Last week the New Statesman magazine, an influential voice on the centre-left of British politics, featured an unusually sympathetic piece by the journalist Tim Wigmore examining the socio-economic decline of Cornwall, the UK’s south-western Celtic nation. The claim that the region, officially an administrative county of England and long synonymous with the holiday-homes and boutique B&Bs of the metropolitan elites, was “…poorer than Lithuania and Hungary” drew some interesting reactions. This week he has a further article highlighting the peninsula’s demands for greater autonomy in line with the “devolution” of executive and legislative powers granted to Wales and Scotland by Westminster. Given the Statesman’s traditional hostility to any and all forms of “Celtic nationalism”, however innocuous, this is a rare display of understanding by a publication normally associated with a quasi-liberal type of “Greater England” unionism.
“In George Osborne’s last budget, Cornwall gained greater powers over health, transport, skills and business support.
“In the last 15-20 years there’s been a real rekindling of interest in Cornish language, culture and Cornish history,” observes George Eustice, the Conservative MP for Camborne and Redruth.
More signs are in Cornish, and the Saint Piran’s Flag is an increasingly common sight in houses and cars in the Duchy. In 2001, in response to Labour’s call for “regions” to ask for devolution, 50,000 Cornish, a tenth of the county, signed declarations in support of a National Cornish Assembly.
In Camborne I meet Steve Richardson, chair of the local party branch of Mebyon Kernow, which describes itself as the Party for Cornwall. He was also a candidate in the last general election.
There are two things immediately noticeable about Richardson: the Cornish Pirates rugby shirt he is wearing and, more surprisingly, the thick West Midlands drawl to his accent. Richardson only moved to Cornwall in 2008.
“We just wanted to get involved in the local community. I became interested in politics for the first time and that’s why I joined Mebyon Kernow,” Richardson tells me. “Mebyon Kernow is very inclusive. Quite often people think of Cornish nationalism as being about Cornwall for the Cornish – it’s not, it’s all about Cornwall for the people of Cornwall, wherever they’re from.”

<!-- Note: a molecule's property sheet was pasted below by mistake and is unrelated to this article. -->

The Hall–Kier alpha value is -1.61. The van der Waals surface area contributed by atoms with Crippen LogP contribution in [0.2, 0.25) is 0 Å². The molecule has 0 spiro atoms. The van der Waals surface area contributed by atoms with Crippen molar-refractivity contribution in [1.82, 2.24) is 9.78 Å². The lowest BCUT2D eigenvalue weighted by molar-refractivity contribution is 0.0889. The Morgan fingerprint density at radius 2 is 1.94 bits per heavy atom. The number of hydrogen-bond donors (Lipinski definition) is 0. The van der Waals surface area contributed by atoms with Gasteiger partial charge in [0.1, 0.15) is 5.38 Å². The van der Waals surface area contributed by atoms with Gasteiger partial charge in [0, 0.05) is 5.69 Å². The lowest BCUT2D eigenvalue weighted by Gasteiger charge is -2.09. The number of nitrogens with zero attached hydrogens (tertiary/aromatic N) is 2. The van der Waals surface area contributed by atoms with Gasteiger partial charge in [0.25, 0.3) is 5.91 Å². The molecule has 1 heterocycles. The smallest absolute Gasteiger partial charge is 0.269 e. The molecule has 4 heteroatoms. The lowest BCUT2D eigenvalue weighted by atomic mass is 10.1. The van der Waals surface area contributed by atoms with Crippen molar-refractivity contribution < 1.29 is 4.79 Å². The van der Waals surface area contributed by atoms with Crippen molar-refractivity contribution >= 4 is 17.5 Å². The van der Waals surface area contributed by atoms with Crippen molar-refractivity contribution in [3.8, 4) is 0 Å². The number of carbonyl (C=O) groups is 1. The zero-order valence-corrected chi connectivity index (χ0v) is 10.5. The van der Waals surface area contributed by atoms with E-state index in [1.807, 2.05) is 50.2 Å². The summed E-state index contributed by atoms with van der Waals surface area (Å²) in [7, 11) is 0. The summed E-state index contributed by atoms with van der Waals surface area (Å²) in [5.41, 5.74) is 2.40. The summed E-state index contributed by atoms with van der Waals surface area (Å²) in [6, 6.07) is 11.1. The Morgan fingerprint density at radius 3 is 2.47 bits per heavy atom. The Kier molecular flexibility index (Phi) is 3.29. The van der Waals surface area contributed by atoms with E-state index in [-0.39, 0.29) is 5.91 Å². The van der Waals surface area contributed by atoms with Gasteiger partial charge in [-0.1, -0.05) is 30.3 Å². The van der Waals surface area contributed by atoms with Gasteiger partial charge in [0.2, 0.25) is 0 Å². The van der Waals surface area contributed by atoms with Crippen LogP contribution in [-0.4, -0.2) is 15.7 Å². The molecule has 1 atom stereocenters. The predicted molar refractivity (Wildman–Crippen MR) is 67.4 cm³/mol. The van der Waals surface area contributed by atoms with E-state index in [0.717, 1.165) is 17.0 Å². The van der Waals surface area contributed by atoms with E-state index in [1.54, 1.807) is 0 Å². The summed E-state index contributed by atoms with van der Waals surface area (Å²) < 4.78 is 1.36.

Like many in Mebyon Kernow, Richardson has watched events in Scotland closely and admits to “supporting” the yes campaign. And there are some clear parallels between Mebyon Kernow and the SNP. Both claim not to be motivated by winning greater powers, but using it for progressive ends.
“We want Cornwall to be self-determining but we also want to create social justice,” Richardson says.
Mebyon Kernow’s case for giving Cornwall greater powers rests on three parts. First, Richardson argues that Cornwall’s Celtic culture is “really distinctive” from the rest of England, and needs to be recognised as such.
“Cornwall’s a country for a start, rather than a county,” he says.
“A massive democratic deficit,” also motivates Mebyon Kernow and Richardson. “Per person we’re actually massively under-represented by elected politicians”.
The third argument for greater powers rests on the Duchy’s “history of being left behind”, as Richardson puts it. “Cornwall has got the worst economy in the UK…”
Yet, 64 years after it was formed, Mebyon Kernow is still waiting for its electoral breakthrough. The party has only four of Cornwall’s 123 councillors, even if this is more than the Greens or Ukip have in the county.
Perhaps Mebyon Kernow’s moment might never come. Either way, its 600 members, over one per cent of the county’s population, are not easily deterred.”
One of the big issues for the small Celtic nation is of course the behind-the-scenes influence of the so-called Duchy of Cornwall, the hereditary fiefdom of Prince Charles, which owns vast tracts of land in the south-west of Britain. This is valued at some nine hundred million euros (over one billion dollars) and is part of the nearly two billion euros in assets possessed by the House of Windsor, the British royal family. For Mebyon Kernow and others it remains one of the stumbling blocks to greater democratisation of regional government in the country.